Dylan disdained the label of surrealist, but his characters use their fantasies to free themselves from the buttoned-up village and its closed minds. In the streets of Llareggub, they gossip, sniff and sneer, but in their private soliloquies they lust and seethe with forbidden desire. There were no small-town constraints in Fitzrovia. An artist could properly lead the bohemian life...Dylan Thomas was not a household name until 1945 and the success of Deaths and Entrances. Before that, he was known to (and part of) an informed circle. He worked in a recognisable world of the freelance media creative dogsbody. Journalism was not his métier. Instead, he picked up advertising or films or bits of short story. Perhaps today he would have written television, then he worked for the radio, and as much as an actor or “voice” as a writer (www.theguardian.com/books/2014/oct/15/dylan-thomas-in-fitzrovia-griff-rhys-jones).
Ik vind dus veteranen van de eerste wereldoorlog, schrijvers en dokters met de naam Thomas Beer...
Maar dan vind ik geen beer, maar ale:
There is one beer that hundreds, probably thousands, of beer enthusiasts the world over agree is one of the greatest beers in the world. Thomas Hardy’s Ale is an 11.7% barley wine, originally brewed in 1968 to commemorate the death of writer Thomas Hardy, and brewed annually (or there abouts) since the mid-1970s. Despite drawing in near-perfect scores on online beer websites, the beer has a bit of a chequered history.
Breweries have twice ceased production of the beer, with it last being brewed in 2008 by O’Hanlon’s in the UK. While it’s hoped Thomas Hardy’s Ale will soon be on the shelves again, with the Italian beer importers and distributers, Brew Invest, buying the brand late last year, it’s a beer that should really only be consumed on special occasions due to its rarity....Thomas Hardy’s Ale is to be revived in all its greatness, while maintaining all its extraordinary and unique peculiarities: vintage production is on English soil with limited quantities produced, its slight hints of dark fruit, turf and roast malt and its flavour that at times recalls a fine port or quality brandy (https://agirlandherpint.wordpress.com/2013/04/02/beer-of-the-month-march/).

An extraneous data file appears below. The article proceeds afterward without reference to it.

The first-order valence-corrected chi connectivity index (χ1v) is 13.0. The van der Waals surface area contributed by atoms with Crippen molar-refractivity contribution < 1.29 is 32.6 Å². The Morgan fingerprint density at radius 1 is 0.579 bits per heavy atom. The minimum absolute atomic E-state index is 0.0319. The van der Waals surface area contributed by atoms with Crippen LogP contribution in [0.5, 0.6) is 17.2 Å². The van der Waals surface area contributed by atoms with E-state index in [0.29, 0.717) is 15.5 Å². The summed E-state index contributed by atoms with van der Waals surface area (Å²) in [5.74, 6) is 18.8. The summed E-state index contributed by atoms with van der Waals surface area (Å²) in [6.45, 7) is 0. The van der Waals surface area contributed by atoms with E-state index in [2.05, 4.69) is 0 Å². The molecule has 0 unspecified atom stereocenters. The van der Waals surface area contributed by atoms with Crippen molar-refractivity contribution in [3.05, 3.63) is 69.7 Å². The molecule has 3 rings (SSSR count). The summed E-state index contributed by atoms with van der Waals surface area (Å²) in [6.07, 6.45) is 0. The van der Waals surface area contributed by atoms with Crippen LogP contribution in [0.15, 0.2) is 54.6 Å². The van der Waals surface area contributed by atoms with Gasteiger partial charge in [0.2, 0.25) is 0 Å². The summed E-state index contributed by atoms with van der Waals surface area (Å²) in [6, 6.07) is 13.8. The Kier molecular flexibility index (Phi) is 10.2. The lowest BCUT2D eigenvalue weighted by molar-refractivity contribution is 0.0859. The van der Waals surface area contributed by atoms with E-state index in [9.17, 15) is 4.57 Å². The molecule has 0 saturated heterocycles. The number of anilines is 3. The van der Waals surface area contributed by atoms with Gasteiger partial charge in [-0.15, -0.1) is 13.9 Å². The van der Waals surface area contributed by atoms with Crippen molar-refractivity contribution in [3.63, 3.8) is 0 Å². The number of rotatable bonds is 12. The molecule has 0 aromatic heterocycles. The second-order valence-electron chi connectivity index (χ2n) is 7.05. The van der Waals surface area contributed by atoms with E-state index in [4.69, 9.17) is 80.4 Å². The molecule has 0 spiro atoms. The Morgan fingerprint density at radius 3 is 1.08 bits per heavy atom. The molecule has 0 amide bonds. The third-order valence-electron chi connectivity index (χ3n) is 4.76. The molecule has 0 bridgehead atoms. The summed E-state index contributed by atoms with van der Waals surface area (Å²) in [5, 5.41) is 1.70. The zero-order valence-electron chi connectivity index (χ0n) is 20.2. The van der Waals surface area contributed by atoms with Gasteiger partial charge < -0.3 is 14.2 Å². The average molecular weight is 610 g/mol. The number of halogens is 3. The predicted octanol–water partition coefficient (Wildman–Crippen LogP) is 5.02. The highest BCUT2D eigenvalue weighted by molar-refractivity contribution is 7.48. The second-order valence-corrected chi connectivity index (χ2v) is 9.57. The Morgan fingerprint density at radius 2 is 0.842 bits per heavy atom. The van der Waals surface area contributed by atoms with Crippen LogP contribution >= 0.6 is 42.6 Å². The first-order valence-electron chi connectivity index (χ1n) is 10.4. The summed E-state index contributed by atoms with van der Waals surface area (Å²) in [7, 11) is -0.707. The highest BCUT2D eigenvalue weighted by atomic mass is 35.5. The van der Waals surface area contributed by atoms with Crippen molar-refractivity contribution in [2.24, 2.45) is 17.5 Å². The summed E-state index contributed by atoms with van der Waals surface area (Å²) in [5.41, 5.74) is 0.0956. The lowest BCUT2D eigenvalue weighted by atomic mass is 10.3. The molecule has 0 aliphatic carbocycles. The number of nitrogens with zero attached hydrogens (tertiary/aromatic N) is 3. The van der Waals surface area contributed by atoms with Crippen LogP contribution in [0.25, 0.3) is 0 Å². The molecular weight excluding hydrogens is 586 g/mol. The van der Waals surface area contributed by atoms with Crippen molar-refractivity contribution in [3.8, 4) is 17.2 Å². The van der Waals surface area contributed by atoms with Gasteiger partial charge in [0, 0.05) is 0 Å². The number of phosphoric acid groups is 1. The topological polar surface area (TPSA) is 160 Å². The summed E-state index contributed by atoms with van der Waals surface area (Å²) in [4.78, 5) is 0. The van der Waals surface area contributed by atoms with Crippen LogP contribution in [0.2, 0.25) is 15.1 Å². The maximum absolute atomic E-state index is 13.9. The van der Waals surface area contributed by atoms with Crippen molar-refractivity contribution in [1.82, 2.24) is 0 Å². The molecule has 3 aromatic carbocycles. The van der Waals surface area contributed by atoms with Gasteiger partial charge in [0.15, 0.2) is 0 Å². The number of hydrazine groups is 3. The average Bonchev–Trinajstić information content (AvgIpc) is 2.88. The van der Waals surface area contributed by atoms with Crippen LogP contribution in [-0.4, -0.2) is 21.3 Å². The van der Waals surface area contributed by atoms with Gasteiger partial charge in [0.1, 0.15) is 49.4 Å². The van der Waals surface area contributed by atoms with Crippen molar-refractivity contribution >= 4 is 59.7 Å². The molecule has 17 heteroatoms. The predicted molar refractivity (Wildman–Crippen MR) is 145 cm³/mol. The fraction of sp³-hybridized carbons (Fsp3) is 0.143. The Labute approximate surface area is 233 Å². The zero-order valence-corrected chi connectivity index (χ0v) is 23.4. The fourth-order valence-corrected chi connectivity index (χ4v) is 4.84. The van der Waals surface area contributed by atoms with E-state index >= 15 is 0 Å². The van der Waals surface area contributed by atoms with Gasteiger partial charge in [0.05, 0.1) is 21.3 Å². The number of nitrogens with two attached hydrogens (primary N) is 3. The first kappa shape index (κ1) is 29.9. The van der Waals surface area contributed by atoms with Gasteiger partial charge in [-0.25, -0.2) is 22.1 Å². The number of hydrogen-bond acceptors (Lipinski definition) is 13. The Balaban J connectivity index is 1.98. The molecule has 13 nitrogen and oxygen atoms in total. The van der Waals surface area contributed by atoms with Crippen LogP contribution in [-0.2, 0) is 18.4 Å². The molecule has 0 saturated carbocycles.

First produced in 1968, Thomas Hardy’s Ale is barley wine produced just once yearly, with annual vintages in limited quantities. It quickly became an icon among beer and took on legendary status due to its sudden disappearance. Now, the legend is back…The Eldridge Pope brewery decided to try and create that beer Hardy mentioned in his writing. It had to be a special beer, with a high alcohol content, a consistent and sensuous body and long lasting and resilient aroma, or rather, capable of lasting over time (25 years, according to the brewery). Beer created for big occasions and therefore only produced once a year, left at length to mature in wood and lastly, brought to light in numbered bottles, with the year of production, the batch and the quantity produced clearly visible.